16 December 2020
VisIC unveils 8mΩ power GaN switch for EV inverters
VisIC Technologies Ltd of Ness Ziona, Israel – a fabless supplier of power conversion devices based on gallium nitride (GaN) transistor devices for automotive high-voltage applications – has announced its new 8mΩ low-on-resistance (Ron) product for electric vehicle (EV) inverter applications targeted at improving the efficiency and manufacturing cost of electric cars.
“The V8 product doubles the current capabilities and reduces resistance by a factor of 2.5 times over the previous generation of VisIC product,” says Ran Soffer, senior VP sales & marketing. “This will allow our customers to improve their inverter systems to be more efficient in size, power and cost for the target EV market,” he adds.
“The V8 product is another step in our long-term effort to provide a better solution based on our D3GaN technology,” continues Soffer. “The work on the new product is done in close collaboration with our leading customers to bring meaningful improvement to the electric drive system which is the heart of the electrical vehicle. The higher power density can also be achieved in high-power traction invertors.”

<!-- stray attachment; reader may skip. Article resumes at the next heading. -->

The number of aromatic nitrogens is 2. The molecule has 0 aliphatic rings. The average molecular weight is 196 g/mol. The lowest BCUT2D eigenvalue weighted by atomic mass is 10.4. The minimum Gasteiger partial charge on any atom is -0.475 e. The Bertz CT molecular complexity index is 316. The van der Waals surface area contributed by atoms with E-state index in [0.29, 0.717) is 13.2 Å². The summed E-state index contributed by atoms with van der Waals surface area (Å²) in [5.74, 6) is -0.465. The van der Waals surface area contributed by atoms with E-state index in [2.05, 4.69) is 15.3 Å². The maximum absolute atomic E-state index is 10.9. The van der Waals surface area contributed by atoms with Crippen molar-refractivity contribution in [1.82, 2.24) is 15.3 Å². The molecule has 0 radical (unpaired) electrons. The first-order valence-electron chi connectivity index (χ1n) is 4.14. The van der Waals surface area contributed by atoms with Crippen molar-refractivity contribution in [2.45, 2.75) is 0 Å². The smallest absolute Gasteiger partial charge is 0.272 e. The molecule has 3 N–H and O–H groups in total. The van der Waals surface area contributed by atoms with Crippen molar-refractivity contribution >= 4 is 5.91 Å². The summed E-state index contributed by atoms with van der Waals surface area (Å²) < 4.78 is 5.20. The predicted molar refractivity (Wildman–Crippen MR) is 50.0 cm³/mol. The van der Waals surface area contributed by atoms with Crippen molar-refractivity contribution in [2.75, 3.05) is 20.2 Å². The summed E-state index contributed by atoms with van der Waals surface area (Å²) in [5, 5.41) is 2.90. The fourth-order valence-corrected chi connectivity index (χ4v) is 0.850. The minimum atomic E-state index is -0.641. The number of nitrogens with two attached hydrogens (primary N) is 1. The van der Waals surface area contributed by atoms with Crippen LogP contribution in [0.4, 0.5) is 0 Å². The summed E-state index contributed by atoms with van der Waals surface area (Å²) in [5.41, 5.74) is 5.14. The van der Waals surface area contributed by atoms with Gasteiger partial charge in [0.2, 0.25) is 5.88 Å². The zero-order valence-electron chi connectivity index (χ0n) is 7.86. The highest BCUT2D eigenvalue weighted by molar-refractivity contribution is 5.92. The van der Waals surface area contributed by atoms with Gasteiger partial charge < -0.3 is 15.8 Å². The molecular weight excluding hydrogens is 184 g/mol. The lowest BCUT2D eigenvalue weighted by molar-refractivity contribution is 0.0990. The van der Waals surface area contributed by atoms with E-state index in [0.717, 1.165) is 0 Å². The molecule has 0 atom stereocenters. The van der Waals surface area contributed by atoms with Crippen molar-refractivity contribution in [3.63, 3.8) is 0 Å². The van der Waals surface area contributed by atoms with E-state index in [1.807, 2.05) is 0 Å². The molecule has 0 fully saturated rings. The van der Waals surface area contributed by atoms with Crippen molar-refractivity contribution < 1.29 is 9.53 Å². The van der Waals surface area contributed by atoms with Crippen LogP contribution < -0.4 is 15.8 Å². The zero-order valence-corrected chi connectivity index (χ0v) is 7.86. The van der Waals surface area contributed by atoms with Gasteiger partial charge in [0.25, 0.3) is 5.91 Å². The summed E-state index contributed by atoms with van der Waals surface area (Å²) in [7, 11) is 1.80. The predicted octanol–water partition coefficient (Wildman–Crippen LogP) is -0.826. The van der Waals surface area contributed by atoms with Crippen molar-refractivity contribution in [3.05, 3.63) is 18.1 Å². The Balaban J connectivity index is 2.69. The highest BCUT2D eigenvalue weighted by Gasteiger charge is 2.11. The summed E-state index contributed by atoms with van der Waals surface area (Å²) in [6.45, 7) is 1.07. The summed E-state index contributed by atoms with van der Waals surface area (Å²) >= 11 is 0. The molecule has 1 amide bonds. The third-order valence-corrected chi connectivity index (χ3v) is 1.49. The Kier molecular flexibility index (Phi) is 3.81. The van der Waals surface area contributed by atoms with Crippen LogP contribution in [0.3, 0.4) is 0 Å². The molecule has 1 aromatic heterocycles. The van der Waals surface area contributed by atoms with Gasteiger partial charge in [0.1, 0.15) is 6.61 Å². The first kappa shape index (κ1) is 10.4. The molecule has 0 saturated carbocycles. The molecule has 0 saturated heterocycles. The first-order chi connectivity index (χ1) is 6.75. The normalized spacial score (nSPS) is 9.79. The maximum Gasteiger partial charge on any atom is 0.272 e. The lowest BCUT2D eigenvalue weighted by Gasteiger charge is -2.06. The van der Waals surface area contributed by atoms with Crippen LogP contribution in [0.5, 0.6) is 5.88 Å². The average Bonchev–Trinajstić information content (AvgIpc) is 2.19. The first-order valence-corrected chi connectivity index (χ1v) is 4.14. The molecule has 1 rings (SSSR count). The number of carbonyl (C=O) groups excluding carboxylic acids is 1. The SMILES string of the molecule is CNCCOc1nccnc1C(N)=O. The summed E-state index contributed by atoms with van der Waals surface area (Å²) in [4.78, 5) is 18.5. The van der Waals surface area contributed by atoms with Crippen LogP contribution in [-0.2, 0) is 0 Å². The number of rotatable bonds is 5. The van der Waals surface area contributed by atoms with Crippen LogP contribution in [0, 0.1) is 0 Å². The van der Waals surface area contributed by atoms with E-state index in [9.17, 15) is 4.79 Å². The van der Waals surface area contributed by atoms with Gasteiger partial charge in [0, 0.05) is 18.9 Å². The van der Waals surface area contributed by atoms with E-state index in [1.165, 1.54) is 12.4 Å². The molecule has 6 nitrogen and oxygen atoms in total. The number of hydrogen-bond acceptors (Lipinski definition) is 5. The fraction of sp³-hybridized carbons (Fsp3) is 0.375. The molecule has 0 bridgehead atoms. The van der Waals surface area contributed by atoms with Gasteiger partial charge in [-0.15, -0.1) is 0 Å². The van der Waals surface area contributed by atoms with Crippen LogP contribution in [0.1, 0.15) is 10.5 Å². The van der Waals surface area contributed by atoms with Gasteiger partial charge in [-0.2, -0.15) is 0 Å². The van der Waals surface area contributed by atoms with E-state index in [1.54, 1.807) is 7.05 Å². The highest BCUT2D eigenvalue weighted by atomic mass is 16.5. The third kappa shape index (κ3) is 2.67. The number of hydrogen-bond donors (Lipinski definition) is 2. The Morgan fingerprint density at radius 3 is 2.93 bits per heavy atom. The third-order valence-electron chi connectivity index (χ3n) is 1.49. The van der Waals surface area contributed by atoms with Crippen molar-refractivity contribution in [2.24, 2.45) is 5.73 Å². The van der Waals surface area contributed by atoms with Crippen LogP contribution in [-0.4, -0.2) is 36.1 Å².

The new product is rated at 8mΩ, 650V, 200A and provides significantly lower switching losses versus comparable insulated-gate bipolar transistor (IGBT) or silicon carbide (SiC) devices for the same current range. Customers can integrate the new die into both discrete packages and power modules with a variety of interconnect options. The new technology enables power loss savings particularly in drive-cycle tests for high-current electric vehicle inverter systems, VisIC says.
Manufacturing a single die with a high current is a known challenge for wide-bandgap technologies (WBG), such as SiC and GaN, versus ubiquitous silicon dies, notes the firm. The development of 200A GaN dies has been made possible due to the design of the D3GaN platform as well as the manufacturing expertise of Taiwan-based foundry manufacturing partner TSMC. This will enable electric vehicles to benefit from the high-efficiency technology of GaN, leading to more cost-effective EV cars, adds VisIC.